Do top US corporations use social media? Is the business world leveraging new media technologies to engage customers? The answer is definitely positive according to a new research study on 2009 Fortune 500 companies and their use of social media tools, like blogs and Twitter and authored by Nora Ganim Barnes and Eric Mattson.
Photo credit: Kheng Ho Toh and Dmitriy Shironosov
Each year Fortune Magazine compiles a list of the largest US corporations, which are named the Fortune 500 given their size and wealth. Due to the hugely influential role that these companies play in the corporate world, studying their use of new media technologies offers valuable insights into the future of social media communication technologies and approaches.
That is why every year, Nora Ganim Barnes and Eric Mattson take Fortune 500 companies as a testing ground to analyze the use of blogs and Twitter inside the corporate world.
In their latest report, published here, these are their reported highlights:
What emerges from this research is the steady adoption of blogs and the explosive growth of Twitter among Fortune 500 companies, which emphasizes the increasing importance of social media inside the business world.
Specifically, this report suggests that Fortune 500 companies leverage social media technologies like blogs and Twitter as a mean to:
Given that Fortune 500 companies stand as an established model for business success, it is indeed strategically critical for you to examine the data inside this report and extract valuable, solid insights that may help you develop an effective social media marketing strategy.
by Nora Ganim Barnes and Eric Mattson
One hundred-eight (22%) of the primary corporations listed on the 2009 Fortune 500 have a public-facing corporate blog with a post in the past 12 months. These include three of the top five corporations (Wal-Mart, Chevron and General Electric). The two remaining in the top five, Exxon / Mobil and Conoco Philips do not have public-facing blogs at this time.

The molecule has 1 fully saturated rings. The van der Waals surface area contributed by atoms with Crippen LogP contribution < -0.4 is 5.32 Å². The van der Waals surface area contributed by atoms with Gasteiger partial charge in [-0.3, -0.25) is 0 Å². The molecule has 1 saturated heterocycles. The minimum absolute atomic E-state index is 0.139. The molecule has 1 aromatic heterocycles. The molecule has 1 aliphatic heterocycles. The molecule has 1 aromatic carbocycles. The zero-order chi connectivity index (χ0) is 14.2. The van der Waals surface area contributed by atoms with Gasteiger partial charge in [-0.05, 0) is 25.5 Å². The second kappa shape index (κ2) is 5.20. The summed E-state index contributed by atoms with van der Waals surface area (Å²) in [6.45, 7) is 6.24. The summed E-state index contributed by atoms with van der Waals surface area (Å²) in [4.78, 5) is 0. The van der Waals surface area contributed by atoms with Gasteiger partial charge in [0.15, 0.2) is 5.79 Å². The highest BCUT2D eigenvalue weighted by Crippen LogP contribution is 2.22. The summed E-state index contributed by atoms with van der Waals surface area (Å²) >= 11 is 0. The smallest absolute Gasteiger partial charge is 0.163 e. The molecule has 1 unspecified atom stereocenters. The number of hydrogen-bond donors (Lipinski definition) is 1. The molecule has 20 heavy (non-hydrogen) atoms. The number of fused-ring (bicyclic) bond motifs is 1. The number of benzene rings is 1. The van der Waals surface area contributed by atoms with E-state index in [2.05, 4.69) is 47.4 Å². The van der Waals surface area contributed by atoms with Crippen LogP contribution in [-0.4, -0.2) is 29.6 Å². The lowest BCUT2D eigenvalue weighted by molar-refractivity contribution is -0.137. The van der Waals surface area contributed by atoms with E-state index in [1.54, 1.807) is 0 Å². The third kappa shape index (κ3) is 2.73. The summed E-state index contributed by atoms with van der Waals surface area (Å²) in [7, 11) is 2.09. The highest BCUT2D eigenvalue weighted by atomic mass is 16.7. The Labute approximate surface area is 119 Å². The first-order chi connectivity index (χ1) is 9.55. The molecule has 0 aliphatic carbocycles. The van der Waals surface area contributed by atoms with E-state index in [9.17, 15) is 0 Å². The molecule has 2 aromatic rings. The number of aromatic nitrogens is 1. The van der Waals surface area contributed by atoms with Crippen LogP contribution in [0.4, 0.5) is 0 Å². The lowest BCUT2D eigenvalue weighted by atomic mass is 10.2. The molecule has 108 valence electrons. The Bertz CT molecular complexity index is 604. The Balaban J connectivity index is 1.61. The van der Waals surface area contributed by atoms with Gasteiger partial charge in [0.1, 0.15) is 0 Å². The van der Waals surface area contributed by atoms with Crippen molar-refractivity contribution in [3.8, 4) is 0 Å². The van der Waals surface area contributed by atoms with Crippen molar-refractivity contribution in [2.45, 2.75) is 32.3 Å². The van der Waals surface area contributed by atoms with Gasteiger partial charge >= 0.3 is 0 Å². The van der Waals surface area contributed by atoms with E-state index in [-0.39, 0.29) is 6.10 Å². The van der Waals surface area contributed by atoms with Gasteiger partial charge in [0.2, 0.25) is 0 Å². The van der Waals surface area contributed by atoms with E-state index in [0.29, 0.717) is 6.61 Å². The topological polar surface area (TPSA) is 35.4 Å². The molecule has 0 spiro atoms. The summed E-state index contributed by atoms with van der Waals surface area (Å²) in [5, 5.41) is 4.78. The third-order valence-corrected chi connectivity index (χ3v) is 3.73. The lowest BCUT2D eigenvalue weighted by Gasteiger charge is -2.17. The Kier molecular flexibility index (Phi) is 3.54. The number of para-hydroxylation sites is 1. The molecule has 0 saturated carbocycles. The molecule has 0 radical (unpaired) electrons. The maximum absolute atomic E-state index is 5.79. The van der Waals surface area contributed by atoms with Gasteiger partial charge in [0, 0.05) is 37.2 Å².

In our 2008 study of Fortune 500 blogs, 81 companies (16%) met the criteria. At that time the top five included General Motors who was replaced in 2009 by General Electric (both have blogs). In both years Exxon Mobil and ConocoPhillips did not have a public-facing blog.
The end result is a 6% increase in public-facing blogs. Three of the top five ranking companies in both years have blogs.
The "Growth Index" column has been added by MasterNewMedia Editors to quickly express the difference in blog use among Fortune 500 companies from 2008 to 2009
The 108 companies with blogs come from a cross section of industries. A partial list is presented above showing those industries with the greatest presence in the blogosphere.
Blogging varied by industry type. As might be expected, companies in the industry of computer software, peripherals and office equipment have the most blogs (11). This group was also the industry with the most blogs in the 2008 listings. Companies in this category include Hewlett-Packard, Dell, Microsoft, Apple, Oracle and Xerox.
The specialty retail industry saw an increase in blogging by companies such as Home Depot, Best Buy, Toys "R" Us and BJ's Wholesale, from four companies on the 2008 list to seven from the 2009 list.
The telecommunications industry represented by companies like AT&T, Verizon, Sprint and Comcast had six of the blogs studied. Last year's list had five.
Food-related companies like Safeway, McDonald's, Tyson, General Mills, Whole Foods Market and Hershey also had six blogs, up from five on 2008 list.
Three industries had five blogs in 2009. These, with some company examples, include: Commercial banks (Bank of America, JP Morgan Chase), insurance (Progressive, NY Life), and semiconductors (Intel, Texas Instruments). All three had four blogs each last year. The information technology and motor vehicle industries both had four blogs in 2009.
Rank continues to influence the adoption of blogging by the F500. The top 100 companies on the list represent 39% of the 108 blogs in the 2009 F500.
In 2008, 38% of the total number of blogs came from the top 100.